The two types of laser currently used the most and which allow the removal of the prostatic tissue of HBP, are the one with tulle and the one with holmium.
The advantages of the use of the tulle laser in the surgery of the HBP (vaporization of the prostate with a tulle laser) are:
An endoscopic intervention (without incisions or external accesses) remains via the urethral tract
The normal endoscopic instrumentation that each urology institute has to perform the TURP is used, to which is added the laser source and the tulle laser fiber
as in Bipolar TURP irrigation is used for the physiological solution with advantages also on the problems of electrolytic reabsorption. It has a rapid action on the tissue reducing the operative times in the larger prostate. It removes the tissue while vaporizing it, allowing to obtain excellent results on the obstruction to the bladder emptying caused by the HBP
Its vaporizing action reduces the risk of bleeding (practically absent in the standard patient) even in those who use anticoagulant or anti-aggregating therapies; reduces postoperative hospitalization even 24 hours after surgery (longer times if using anticoagulants or prostate of very high volume); reduces postoperative catheterization also 24 hours after surgery (longer times if using anticoagulants or prostate of very high volume).
Prostate enlargement prevention
In order to be able to intervene to the first symptoms referable to a beginning of prostatic enlargement it is important to have a regular medical examination after 40-50 years of age, in particular if there is a familiarity for prostatic hypertrophy. Diet can affect prostatic hypertrophy and related symptoms positively or negatively.
To sum up what has been already said above:
Drink plenty of water, at least 1.5 liters per day to dilute the urine and reduce the risk of bacterial infections caused by stagnation of urine in the bladder. The amount of water must be delayed over time; too much water in a short time can cause acute retention of urine due to the urine outflow resistance. This condition can occur, for example, when the prostatic patient undergoes pelvic ultrasound (the examination requires a full bladder to be performed correctly). The acute stagnation of urine resolves with the insertion of the catheter into the urethra and the consequent emptying of the bladder.
Prefer a low protein diet (meat) and richer in carbohydrates (starch). Prefer a diet rich in fruits and vegetables and minimize consumption of red meat, fat, processed foods and rich in sauces and spices, coffee, chocolate. These foods in fact have an irritating action on the urinary tract. In a study that assessed dietary risk factors on the incidence of prostatic hypertrophy, the high consumption of red meat and fatty foods was found to increase the risk of symptomatic BPH, decreased instead by a diet rich in fruits and vegetables. The micronutrients that showed a possible ‘protective’ role towards prostatic hypertrophy were found to be the group of carotenes (carotene, alpha-carotene, beta-carotene, cis beta-carotene), vitamin C and iron; on the other hand, sodium and zinc have a ‘promoter’ effect. In another study, zinc was associated, together with lycopene and vitamin D, to ‘weak’ evidence of a reduction in the risk of prostatic hypertrophy.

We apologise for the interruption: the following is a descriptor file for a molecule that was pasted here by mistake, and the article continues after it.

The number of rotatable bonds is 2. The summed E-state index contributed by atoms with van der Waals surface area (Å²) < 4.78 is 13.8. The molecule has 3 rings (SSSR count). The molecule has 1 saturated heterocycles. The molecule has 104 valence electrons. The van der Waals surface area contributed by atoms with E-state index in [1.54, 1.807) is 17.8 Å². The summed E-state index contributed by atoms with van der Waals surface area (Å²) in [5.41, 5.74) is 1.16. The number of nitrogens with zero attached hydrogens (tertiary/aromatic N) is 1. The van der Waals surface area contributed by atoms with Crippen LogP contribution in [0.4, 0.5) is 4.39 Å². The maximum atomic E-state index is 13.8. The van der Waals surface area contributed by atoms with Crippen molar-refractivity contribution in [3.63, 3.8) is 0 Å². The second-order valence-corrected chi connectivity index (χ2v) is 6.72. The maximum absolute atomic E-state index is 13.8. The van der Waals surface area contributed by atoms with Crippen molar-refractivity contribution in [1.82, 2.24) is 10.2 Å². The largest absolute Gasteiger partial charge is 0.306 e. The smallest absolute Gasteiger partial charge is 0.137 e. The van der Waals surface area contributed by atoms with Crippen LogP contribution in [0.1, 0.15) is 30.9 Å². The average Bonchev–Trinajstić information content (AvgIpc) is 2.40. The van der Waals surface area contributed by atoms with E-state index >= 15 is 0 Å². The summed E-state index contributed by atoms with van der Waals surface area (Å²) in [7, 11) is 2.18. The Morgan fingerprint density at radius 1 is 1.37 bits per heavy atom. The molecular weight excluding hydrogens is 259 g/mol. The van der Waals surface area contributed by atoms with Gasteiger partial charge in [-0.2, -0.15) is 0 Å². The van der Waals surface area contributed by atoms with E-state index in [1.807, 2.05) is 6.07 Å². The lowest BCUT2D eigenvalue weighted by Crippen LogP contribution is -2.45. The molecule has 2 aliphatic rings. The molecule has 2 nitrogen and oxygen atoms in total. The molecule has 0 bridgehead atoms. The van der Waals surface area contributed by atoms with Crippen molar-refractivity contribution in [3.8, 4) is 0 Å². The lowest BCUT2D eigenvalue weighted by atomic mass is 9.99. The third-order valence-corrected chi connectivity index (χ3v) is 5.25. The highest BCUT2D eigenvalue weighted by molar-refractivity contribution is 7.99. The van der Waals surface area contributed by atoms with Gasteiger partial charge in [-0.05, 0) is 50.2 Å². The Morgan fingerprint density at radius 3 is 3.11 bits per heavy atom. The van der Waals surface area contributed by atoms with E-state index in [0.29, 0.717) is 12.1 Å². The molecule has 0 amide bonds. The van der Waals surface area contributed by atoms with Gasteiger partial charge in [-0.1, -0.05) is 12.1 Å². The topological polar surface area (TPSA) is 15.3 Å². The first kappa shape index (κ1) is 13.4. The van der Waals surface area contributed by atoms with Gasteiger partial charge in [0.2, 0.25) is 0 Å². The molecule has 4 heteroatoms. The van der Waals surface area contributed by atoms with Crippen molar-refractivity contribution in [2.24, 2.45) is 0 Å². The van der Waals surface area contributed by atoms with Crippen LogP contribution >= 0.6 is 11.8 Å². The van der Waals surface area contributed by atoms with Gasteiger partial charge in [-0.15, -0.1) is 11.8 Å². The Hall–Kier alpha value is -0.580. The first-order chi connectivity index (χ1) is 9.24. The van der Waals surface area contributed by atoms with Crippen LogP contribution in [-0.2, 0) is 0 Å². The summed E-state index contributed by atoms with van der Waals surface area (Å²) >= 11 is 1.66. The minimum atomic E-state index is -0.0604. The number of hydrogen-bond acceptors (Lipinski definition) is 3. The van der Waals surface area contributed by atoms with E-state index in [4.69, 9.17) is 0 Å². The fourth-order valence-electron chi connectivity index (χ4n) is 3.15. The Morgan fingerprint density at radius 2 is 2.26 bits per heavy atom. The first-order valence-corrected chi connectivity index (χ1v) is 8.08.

It is probable that alterations of zinc homeostasis in prostate tissue may be involved in the development of diseases such as prostatic hypertrophy and prostate cancer. It has been observed that the levels of zinc in hypertrophic prostate tissue are 2 times higher than those found in normal tissue, while they are 3 times lower in cancer than in hypertrophic and about half in cancer than in normal tissue..
Maintain a regular bowel movement. Avoid alternating episodes of diarrhea and constipation. The blood circulation of the prostate is closely interconnected with that of the last section of the intestine (hemorrhoidal veins): alterations in the rectum (intestinal irritation, stagnation of the stool) can therefore have repercussions even at the prostate level.
The sexual activity practiced in a constant way and without excess guarantees the well-being of the man, improving the state of health. It then falls into the pillars of a healthy lifestyle consisting of proper nutrition, constant and effective physical activity and finally satisfying sexual activity. Good sexual activity can help, for example, to lower blood pressure and have a better quality of sleep. It also helps to the heart as it increases the heartbeat.
In addition to burning calories, the production of testosterone linked to sexual activity strengthens bones and muscles, while low levels of this hormone are linked to reduced libido, fatigue and depression. The production of endorphins also lowers stress levels. Some studies appeared to have linked a medium-high frequency of ejaculation with a lowering of the risk of developing tumors. Instead, a study identifies this correlation as the result of artifacts in studies. There would therefore be no beneficial role for ejaculation in relation to the prostate, its volume or the onset of cancer.